The Aboriginal Justice Caucus have developed their long-term priorities for realising Aboriginal self-determination in the justice system.  This work acknowledges that Aboriginal self-determination is not a new concept in Victoria with communities and individuals involved in an ongoing struggle for the right to self-determine their lives, shape their communities and ensure the wellbeing of future generations.

In relation to the justice system, the concept of self-determination has been enshrined in previous Aboriginal Justice Agreements, reflecting recommendations from the RCIADIC which identified the empowerment of Aboriginal communities and the associated right to self-determination as critical to realising meaningful change in Aboriginal justice outcomes. 

In developing Burra Lotjpa Dunguludja, the Aboriginal Justice Caucus’ long-term aspiration for self-determination within the justice system could eventually see the Aboriginal community set the agenda in relation to providing a culturally-responsive justice system for Aboriginal people. The Victorian Government acknowledges that “Aboriginal people in Victoria are the people best placed to know what works when it comes to achieving better outcomes for their own communities”[i].

In the context of the Victorian justice system, this relates to the aspiration of the Aboriginal community to:

  • determine goals and aspirations for that system as it applies to Aboriginal people;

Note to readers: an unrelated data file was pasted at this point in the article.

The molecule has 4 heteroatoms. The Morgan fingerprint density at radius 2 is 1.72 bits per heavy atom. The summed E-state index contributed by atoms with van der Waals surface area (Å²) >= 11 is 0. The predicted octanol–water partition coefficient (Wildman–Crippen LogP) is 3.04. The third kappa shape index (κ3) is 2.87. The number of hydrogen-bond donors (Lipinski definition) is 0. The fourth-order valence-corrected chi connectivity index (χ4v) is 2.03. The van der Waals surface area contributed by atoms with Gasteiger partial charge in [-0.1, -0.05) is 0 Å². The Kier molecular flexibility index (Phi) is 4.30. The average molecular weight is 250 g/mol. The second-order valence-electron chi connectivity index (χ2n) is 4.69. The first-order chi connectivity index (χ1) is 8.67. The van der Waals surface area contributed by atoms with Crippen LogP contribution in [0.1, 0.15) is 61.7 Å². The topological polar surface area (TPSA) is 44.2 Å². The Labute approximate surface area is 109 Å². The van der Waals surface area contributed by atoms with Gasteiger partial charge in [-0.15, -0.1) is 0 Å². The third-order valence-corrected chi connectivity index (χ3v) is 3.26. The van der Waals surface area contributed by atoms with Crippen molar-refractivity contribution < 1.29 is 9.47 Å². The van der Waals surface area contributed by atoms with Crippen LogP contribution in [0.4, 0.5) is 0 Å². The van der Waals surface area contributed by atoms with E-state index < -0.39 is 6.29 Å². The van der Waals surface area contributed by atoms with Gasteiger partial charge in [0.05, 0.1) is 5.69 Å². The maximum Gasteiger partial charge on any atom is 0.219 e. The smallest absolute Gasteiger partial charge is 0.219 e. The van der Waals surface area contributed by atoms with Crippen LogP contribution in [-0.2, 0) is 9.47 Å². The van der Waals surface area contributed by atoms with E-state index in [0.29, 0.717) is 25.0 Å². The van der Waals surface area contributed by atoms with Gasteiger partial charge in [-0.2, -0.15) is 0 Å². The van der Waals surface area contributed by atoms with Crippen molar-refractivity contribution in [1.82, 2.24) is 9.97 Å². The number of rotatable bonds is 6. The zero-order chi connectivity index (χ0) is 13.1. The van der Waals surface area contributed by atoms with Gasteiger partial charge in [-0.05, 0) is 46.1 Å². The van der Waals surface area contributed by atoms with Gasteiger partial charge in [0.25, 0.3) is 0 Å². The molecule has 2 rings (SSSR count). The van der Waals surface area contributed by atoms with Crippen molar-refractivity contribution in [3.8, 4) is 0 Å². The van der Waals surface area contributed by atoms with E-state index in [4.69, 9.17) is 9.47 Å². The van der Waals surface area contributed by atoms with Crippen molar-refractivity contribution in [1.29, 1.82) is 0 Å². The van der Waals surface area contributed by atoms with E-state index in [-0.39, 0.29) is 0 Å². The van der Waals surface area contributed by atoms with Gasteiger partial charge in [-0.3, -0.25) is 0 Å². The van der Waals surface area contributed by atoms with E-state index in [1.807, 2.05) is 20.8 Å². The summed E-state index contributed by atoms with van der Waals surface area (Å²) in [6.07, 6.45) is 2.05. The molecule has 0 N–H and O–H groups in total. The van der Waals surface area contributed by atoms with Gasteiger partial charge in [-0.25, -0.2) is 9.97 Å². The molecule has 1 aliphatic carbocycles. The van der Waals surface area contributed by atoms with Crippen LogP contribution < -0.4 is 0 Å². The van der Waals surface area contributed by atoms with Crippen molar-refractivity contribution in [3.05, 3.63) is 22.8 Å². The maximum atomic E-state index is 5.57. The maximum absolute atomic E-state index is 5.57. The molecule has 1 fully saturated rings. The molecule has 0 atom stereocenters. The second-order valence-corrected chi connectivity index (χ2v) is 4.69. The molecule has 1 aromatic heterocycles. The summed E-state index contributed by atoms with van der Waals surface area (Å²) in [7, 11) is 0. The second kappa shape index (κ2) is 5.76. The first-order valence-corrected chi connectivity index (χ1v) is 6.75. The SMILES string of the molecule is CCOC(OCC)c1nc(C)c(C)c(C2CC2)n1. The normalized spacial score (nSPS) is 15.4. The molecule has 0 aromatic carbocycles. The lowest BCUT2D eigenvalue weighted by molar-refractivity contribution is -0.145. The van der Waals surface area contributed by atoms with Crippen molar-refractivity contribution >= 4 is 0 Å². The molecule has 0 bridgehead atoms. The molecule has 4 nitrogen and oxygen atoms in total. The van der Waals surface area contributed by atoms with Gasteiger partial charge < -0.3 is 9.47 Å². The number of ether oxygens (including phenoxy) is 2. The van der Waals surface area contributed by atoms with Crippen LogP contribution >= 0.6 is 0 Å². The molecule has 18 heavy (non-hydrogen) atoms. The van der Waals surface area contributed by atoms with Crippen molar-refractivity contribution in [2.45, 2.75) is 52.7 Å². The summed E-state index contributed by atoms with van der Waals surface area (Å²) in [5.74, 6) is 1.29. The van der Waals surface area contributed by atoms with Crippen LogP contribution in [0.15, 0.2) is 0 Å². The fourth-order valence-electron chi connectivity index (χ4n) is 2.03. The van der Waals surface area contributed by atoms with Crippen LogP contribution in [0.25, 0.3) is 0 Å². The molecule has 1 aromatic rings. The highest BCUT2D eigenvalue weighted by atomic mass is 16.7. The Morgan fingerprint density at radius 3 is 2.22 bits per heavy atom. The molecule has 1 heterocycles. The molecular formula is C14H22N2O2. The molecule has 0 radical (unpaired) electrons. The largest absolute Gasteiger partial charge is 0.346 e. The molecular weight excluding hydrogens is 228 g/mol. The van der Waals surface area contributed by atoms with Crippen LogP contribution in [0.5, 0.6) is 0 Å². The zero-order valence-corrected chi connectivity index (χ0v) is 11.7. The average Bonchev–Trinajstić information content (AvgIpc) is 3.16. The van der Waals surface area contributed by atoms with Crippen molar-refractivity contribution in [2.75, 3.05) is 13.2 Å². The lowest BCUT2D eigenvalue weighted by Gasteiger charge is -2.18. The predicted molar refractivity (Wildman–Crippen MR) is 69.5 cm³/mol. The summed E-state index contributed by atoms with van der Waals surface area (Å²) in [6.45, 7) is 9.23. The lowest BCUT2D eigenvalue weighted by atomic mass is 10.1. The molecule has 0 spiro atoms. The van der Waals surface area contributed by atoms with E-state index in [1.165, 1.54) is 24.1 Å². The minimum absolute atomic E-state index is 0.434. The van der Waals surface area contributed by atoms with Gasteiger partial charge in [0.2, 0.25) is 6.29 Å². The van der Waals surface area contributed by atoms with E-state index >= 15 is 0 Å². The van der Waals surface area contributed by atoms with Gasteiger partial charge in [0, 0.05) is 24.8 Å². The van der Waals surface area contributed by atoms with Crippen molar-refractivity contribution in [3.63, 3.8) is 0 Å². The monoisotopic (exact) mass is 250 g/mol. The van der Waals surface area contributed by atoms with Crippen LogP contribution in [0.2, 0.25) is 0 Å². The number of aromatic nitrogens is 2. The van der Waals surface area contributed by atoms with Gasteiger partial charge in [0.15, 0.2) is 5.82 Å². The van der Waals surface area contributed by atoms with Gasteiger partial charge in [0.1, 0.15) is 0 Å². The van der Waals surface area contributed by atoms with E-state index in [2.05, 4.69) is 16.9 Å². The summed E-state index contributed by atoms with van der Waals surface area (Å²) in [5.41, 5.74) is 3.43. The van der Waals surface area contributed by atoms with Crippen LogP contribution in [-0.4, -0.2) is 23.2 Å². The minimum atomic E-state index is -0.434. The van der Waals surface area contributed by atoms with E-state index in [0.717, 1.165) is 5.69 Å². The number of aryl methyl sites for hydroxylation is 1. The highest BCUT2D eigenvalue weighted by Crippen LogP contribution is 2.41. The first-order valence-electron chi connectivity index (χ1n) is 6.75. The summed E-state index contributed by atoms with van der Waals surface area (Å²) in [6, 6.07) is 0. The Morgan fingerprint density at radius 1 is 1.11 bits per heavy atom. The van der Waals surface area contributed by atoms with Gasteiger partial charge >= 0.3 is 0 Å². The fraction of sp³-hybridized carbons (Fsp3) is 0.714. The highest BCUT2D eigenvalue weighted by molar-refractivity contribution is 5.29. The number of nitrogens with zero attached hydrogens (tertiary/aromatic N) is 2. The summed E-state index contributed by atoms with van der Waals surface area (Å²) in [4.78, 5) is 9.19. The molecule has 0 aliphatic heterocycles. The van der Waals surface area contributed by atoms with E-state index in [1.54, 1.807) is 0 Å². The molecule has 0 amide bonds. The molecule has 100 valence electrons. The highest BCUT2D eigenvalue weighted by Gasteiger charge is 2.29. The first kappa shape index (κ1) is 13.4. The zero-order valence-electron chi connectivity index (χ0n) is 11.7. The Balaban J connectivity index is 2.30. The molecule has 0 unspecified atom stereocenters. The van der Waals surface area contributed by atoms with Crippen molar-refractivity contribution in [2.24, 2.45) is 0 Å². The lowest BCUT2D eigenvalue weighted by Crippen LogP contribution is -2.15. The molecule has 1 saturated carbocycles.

• set the direction for government policy and programs as they apply to Aboriginal people’s interaction with the justice system;
  • hold governments to account against benchmarks set by the Aboriginal community
  • establish justice institutions to exercise self-determination.[ii]

The characteristics of self-determination include:

  • community control over design, process and preferred outcomes
  • cultural leadership and authority
  • systems, services and programs reflecting community values
  • a holistic approach to wellbeing and healing
  • jurisdictional influence
  • focusing on outcomes rather than outputs
  • flexibility in resourcing and time to grow and evolve
  • high levels of competence and capacity
  • realistic targets and control over parameters of evaluation processes[iii].

Embedding self-determination in the core business of justice agencies requires change in order to transfer power, decision-making and resources to the Aboriginal community. Taking the first steps toward transitioning to greater Aboriginal authority is a crucial aim of this Agreement. 

 

 


[i] Department of Premier and Cabinet, 2016, Victorian Government Aboriginal Affairs Report, Victoria State Government. p.10.

[ii] Department of Justice and Regulation, 2017, Self-Determination within the Justice Context, Victoria State Government, prepared by Behrendt L, Jorgensen M, Vivian A Jumbunna Institute for Indigenous Education and Research, University of Technology Sydney., pp.3

[iii] ibid, pp.5-6.